Johns Hopkins Gazette: July 25, 1994

By Lisbeth Pettengil

By the year 2000, if health care reform is enacted or managed
care plans continue to grow at the current rate, there may be
a "surplus" of as many as 150,000 medical specialists
practicing in the United States. This was the major finding of
a study in the July 20 issue of the _Journal of the American
Medical Association_.
     "It is evident to me that we can no longer avoid the issue
of an impending surplus of medical specialists," said Jonathan
P. Weiner, author of the study and associate professor of
health policy and management at the School of Public Health.
"The economic and social costs of doing otherwise are too
     The study also predicted there would not be a shortage of
generalist physicians, even though patients in HMOs use
proportionately more primary care services than do patients in
fee-for-service insurance plans.
     "Although the predictions of all work force forecasting
efforts must be considered as having a considerable margin of
error, the results of this study are dramatic," Dr. Weiner
     The study based its predictions on the assumption that by
the turn of the century, 40 to 65 percent of all Americans will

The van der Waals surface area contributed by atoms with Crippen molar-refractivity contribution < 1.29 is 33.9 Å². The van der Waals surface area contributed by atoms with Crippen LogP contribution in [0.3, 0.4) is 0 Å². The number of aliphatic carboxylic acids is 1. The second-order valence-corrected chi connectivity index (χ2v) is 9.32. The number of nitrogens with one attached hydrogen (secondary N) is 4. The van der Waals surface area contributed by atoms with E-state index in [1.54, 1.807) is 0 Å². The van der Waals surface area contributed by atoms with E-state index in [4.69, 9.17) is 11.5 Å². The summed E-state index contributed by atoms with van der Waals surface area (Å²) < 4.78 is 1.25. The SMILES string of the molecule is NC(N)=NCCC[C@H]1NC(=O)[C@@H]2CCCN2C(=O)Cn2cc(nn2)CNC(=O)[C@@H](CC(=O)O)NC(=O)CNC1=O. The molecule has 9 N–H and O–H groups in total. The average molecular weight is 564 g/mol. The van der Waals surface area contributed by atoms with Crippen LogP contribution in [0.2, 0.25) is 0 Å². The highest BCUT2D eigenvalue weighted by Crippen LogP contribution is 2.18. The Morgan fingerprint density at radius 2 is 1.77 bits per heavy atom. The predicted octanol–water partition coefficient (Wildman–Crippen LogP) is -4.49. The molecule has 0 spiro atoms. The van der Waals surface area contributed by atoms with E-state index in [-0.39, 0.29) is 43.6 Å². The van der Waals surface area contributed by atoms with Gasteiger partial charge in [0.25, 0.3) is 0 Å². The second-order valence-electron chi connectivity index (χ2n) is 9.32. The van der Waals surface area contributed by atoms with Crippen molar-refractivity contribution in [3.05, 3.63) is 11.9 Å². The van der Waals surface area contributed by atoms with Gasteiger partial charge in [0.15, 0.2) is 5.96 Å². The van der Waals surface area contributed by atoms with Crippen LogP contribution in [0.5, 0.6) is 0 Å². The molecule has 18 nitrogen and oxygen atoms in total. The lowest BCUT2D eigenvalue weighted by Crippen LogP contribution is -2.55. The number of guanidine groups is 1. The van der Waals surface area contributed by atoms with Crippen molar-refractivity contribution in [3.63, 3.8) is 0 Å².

receive their health care from health maintenance organizations
or other types of managed care networks, an increase of about
30 percent from today's figures. It also made the assumption
that the uninsured will have health care coverage and that all
people would receive services from doctors at the same rate.
     Beginning with these assumptions, the study used staffing
data from 20 large HMOs to project the number of physicians
that would be required to meet the needs of Americans in a
reformed health care system. 
     After adjusting for known differences between the general
population and patients presently served by HMOs, the study
indicated that one practicing doctor for every 710 patients
would be needed for adequate service.
     In the next six years, however, the ratio of doctors in
the United States to patients is expected to increase
significantly. All the additional doctors are expected to be
specialists, not generalists.
     Steven A. Schroeder, president of the Robert Wood Johnson
Foundation, responded to the study in the same issue of _JAMA_.
     "Faced with surpluses of the magnitude projected by Weiner
and others, the nation is faced with two choices: It can look
to the market to recalibrate the work force, or we can attempt
to manage it more directly," Dr. Schroeder wrote. 
     "Knowing that the federal government is the major
underwriter of graduate medical education," he added, "it would
seem only prudent that the active management of total physician
supply--at the very least--should become a national priority." 

     A blue ribbon federal advisory panel requested the study.

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